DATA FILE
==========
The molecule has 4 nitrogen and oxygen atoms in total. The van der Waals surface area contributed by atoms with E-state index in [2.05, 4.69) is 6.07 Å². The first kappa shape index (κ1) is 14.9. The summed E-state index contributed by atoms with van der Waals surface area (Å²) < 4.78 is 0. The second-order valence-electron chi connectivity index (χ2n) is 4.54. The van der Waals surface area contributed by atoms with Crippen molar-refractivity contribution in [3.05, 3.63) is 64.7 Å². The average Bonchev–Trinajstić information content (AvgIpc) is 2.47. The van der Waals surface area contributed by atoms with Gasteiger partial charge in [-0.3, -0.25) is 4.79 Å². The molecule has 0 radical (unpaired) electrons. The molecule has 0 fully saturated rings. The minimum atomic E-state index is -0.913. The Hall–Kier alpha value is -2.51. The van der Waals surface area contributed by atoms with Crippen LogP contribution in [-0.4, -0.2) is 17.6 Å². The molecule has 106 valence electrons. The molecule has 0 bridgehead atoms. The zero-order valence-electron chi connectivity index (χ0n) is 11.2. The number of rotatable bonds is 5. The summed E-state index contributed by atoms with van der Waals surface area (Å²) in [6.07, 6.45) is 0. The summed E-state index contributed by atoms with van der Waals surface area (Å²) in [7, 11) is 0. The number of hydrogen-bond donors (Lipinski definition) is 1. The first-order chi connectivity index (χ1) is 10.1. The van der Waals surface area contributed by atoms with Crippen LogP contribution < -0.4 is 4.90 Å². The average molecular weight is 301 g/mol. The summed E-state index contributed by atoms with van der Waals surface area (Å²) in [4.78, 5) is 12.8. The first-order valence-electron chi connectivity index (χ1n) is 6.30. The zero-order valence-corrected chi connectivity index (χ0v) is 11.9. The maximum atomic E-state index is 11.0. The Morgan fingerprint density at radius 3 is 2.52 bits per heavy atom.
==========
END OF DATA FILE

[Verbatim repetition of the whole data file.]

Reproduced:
The molecule has 4 nitrogen and oxygen atoms in total. The van der Waals surface area contributed by atoms with E-state index in [2.05, 4.69) is 6.07 Å². The first kappa shape index (κ1) is 14.9. The summed E-state index contributed by atoms with van der Waals surface area (Å²) < 4.78 is 0. The second-order valence-electron chi connectivity index (χ2n) is 4.54. The van der Waals surface area contributed by atoms with Crippen molar-refractivity contribution in [3.05, 3.63) is 64.7 Å². The average Bonchev–Trinajstić information content (AvgIpc) is 2.47. The van der Waals surface area contributed by atoms with Gasteiger partial charge in [-0.3, -0.25) is 4.79 Å². The molecule has 0 radical (unpaired) electrons. The molecule has 0 fully saturated rings. The minimum atomic E-state index is -0.913. The Hall–Kier alpha value is -2.51. The van der Waals surface area contributed by atoms with Crippen LogP contribution in [-0.4, -0.2) is 17.6 Å². The molecule has 106 valence electrons. The molecule has 0 bridgehead atoms. The zero-order valence-electron chi connectivity index (χ0n) is 11.2. The number of rotatable bonds is 5. The summed E-state index contributed by atoms with van der Waals surface area (Å²) in [6.07, 6.45) is 0. The summed E-state index contributed by atoms with van der Waals surface area (Å²) in [7, 11) is 0. The number of hydrogen-bond donors (Lipinski definition) is 1. The first-order chi connectivity index (χ1) is 10.1. The van der Waals surface area contributed by atoms with Crippen LogP contribution < -0.4 is 4.90 Å². The average molecular weight is 301 g/mol. The summed E-state index contributed by atoms with van der Waals surface area (Å²) in [4.78, 5) is 12.8. The first-order valence-electron chi connectivity index (χ1n) is 6.30. The zero-order valence-corrected chi connectivity index (χ0v) is 11.9. The maximum atomic E-state index is 11.0. The Morgan fingerprint density at radius 3 is 2.52 bits per heavy atom.